We are all studying to improve our own lives. But there are those who are studying to improve the lives of their family as well. Juggling parenthood and studying is not an easy task, and there is no handbook on how to survive.  

University and parenting share a lot of similarities; sleepless nights, plenty of tears, confusion, making it up as you go, and turning to google for answers. But they are not the same, not at all. And if you’re a parent, you know it doesn’t matter if you’re in class, studying late at the library, or even sitting an exam; your kids are still your number one priority. This is what sets parents who are studying apart from other students.  

Alanah Pike and Beth Campbell are two such parents, both current UC students and mothers, who are sharing their stories, so we can learn what it is like to be both a parent and a student.  

Alanah, the SRC Health representative and Women’s Officer, was in her final year of a bachelor’s degree when she and her husband, who is also studying at UC, became parents. They both had to quickly adapt to a new way of life, and learning. Being a new parent is hard enough, but in throw an honours degree and position on the SRC, Alanah is the definition of a super-mum.  

Photo Courtesy of: Alanah Pike

Beth, on the other hand, completed her first degree as a recent school leaver, before either of her boys were born. She returned to university when her sons were in school. By actively making a change in her life by pursing a degree she is passionate about, Beth is inspiring not only her sons, but mothers everywhere. 

Photo Courtest of: Beth Campbell

How do your children inspire your education? 

Alanah: My son is the source of my inspiration. I want him to grow up knowing that if he wants to pursue a career, he can do it while enjoying the process. Particularly, as my son identifies as Aboriginal, it is important for me to be a role model for him, and a successful example in attaining further education.  

Beth: I want to inspire my children to do challenging things in life and demonstrate that it is never too late to change what you want to do. 

What have been the challenges of studying while raising a family? 

Alanah: Before having a child, I would dedicate a lot of time to study to ensure I was getting the best marks. However, now my husband and I have to be super organised in our weekly planning to work out who can attend what classes or study at certain times to make sure someone is able to look after our little man when he is not in childcare. This made it difficult to attain the same level of results because of the lack of time.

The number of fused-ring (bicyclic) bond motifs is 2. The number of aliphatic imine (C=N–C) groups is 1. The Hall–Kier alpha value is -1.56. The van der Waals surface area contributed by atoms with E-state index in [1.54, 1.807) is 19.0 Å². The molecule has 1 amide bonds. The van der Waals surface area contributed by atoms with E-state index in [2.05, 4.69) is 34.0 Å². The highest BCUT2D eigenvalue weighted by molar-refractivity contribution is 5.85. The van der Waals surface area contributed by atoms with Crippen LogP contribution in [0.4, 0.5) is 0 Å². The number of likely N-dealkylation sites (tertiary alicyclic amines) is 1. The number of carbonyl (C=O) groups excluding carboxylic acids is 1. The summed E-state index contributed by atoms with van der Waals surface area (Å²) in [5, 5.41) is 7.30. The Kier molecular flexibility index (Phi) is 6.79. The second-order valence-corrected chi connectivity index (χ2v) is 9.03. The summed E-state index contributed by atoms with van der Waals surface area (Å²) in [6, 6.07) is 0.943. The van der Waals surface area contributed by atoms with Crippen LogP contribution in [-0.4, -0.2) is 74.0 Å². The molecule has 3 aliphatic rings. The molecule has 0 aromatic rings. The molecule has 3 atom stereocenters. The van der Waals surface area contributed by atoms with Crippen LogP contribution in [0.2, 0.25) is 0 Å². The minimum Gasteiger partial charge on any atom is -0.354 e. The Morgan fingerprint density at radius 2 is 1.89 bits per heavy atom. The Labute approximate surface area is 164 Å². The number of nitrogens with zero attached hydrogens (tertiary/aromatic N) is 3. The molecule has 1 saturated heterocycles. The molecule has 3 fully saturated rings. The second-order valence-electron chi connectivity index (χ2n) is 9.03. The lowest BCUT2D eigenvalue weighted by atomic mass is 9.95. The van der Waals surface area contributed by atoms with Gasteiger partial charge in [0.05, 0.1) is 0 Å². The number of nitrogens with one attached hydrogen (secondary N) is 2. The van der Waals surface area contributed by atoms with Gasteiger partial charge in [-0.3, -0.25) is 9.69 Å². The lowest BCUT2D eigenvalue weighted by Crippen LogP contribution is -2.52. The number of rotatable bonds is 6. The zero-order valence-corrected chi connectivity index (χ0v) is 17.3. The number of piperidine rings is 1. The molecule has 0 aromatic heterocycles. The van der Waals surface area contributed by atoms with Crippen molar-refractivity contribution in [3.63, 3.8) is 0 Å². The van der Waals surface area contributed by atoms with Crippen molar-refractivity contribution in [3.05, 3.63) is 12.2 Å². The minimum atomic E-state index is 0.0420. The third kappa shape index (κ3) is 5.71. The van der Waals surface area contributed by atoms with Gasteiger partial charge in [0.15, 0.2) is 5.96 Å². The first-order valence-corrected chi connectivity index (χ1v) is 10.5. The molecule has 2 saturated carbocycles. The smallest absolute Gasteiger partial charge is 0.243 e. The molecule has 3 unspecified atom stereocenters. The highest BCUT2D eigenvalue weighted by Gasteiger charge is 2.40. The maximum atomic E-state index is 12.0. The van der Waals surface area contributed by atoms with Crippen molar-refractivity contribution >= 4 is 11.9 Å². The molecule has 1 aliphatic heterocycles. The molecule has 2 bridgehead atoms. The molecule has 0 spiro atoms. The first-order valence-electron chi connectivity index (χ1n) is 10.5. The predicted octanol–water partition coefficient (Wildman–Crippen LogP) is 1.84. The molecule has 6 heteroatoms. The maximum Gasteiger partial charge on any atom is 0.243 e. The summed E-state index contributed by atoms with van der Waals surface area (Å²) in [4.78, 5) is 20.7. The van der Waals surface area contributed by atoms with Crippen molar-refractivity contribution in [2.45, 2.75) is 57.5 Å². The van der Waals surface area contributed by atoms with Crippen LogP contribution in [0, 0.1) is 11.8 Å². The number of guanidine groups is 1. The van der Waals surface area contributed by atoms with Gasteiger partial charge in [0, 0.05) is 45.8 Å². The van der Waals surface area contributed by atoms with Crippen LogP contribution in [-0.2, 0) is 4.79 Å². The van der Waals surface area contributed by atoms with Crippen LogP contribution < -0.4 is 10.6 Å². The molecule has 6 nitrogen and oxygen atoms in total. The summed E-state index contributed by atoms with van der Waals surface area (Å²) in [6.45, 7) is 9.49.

Beth: Timing is always an issue. You have to coordinate your schedule with your family’s schedule. [Class] timetables, for example, are just not designed for me. Classes usually start around lunch time, and I often have to leave early to pick my kids up from school, but I make up for things when I can. I list and plan everything to make it work, but life still happens outside the schedule, so you have to learn to improvise as well. 

How has the university helped your experience? 

Alanah: My supervisors have been especially accommodating and supportive. Especially when, scheduling virtual meetings when I have my son. The parents’ rooms on campus have been useful, however, they are very dated and need to be refurbished. 

Beth: I really appreciate when tutors or lecturers accommodate or acknowledge us. It makes you feel included, especially when they see the effort you put in. UC Thrive’s mentoring program and Student wellbeing give a lot of support and provide a good sense of community. They are there to help me find answers to important questions, and there is always someone there for me talk to. PIRaNaS, (the Politics, International Relations, and National Security Student Association) has also helped me better understand some of the political theory in my degree as well as giving me a social outlet. Their study sessions and essay help have been invaluable in helping me improve my work. 

How could the university better accommodate parents? 

Alanah: The addition of adjustment plans through Inclusion and Engagement for new parents when it comes to assignment deadlines and child illness.  

Beth: The limited hours of childcare centres and specific appointment times of health specialists for your children can make sitting exams almost impossible at times. So, there should be some flexibility for parents during exam periods. 

Is there any advice you would like to give to other parents studying at UC? 

Alanah:  It’s all a learning curve, you’re never going to be a perfect parent or student all of the time but being organised definitely helps. It’s an extremely rewarding experience so enjoy it. 

Beth: Don’t be afraid to ask for help, talk to UC thrive, your lecturers, and your tutors. You’re not on your own, and there is help available, but people don’t know you need it unless you ask. I’ve found that most people understand and try to accommodate my circumstances. 

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